The Instability of Values: Tradition, Autonomy and the Dynamics of Sociality in the Philippine Highlands
Journal article, Peer reviewed
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Original versionAnthropological Forum: a journal of social anthropology and comparative sociology. 2021, 31(1), 64-77. 10.1080/00664677.2021.1875196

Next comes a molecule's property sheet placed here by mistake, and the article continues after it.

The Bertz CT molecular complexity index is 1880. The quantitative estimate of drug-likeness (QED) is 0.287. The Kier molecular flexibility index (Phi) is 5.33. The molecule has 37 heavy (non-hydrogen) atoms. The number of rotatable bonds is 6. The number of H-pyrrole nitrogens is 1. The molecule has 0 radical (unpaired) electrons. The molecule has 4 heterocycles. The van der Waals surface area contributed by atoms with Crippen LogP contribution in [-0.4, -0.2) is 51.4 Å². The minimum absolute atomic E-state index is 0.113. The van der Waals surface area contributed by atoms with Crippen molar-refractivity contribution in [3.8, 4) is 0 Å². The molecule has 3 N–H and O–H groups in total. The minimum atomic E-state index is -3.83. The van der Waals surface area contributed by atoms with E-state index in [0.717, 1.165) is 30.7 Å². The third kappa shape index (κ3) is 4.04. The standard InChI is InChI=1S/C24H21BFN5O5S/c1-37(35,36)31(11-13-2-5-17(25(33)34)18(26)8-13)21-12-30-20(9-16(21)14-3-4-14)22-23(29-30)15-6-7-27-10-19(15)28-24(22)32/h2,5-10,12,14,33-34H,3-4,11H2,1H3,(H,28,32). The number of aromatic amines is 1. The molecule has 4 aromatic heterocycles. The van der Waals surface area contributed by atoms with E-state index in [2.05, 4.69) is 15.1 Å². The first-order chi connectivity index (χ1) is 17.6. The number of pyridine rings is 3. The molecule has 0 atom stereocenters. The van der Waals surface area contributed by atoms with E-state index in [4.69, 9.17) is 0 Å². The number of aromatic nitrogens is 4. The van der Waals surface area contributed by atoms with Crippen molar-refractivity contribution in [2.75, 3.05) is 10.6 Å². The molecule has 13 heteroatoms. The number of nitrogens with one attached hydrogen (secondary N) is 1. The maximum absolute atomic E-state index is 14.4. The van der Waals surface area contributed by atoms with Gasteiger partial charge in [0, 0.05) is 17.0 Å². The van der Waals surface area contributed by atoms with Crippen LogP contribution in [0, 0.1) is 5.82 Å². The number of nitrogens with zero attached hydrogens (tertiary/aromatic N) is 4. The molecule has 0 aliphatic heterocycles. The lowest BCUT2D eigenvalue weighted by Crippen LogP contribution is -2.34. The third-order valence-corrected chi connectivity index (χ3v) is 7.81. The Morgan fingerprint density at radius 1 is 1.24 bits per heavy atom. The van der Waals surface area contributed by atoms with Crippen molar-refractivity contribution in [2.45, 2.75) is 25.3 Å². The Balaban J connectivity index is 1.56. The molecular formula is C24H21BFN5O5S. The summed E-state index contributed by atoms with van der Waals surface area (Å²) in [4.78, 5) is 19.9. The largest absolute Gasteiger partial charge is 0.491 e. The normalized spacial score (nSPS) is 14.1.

What can we learn about values and how they shape sociality by looking at a murder? In this article, I look closer at the different and conflicting values involved in the social events leading up to an accidental killing of an outside visitor to a village in the northern highlands of the Philippines. I examine how these values were inherently instable and how this instability contributed to the precarious unfolding of sociality that took place before, during and after the murder. I situate the murder within a dynamic sociality that includes both humans and spirits and which operates as a continuously shifting form of relational configurations. This sociality, I argue, is given shape, although not necessarily order, by context-specific heterogeneous actualisations of values, including tradition and autonomy. Against claims that values exist most forcefully and tangibly in social life when they are realised in full, I argue that events such as the murder case, show us that values shape sociality just as forcefully, if not more, when they are actualised in practice and then run up against other differently actualised values.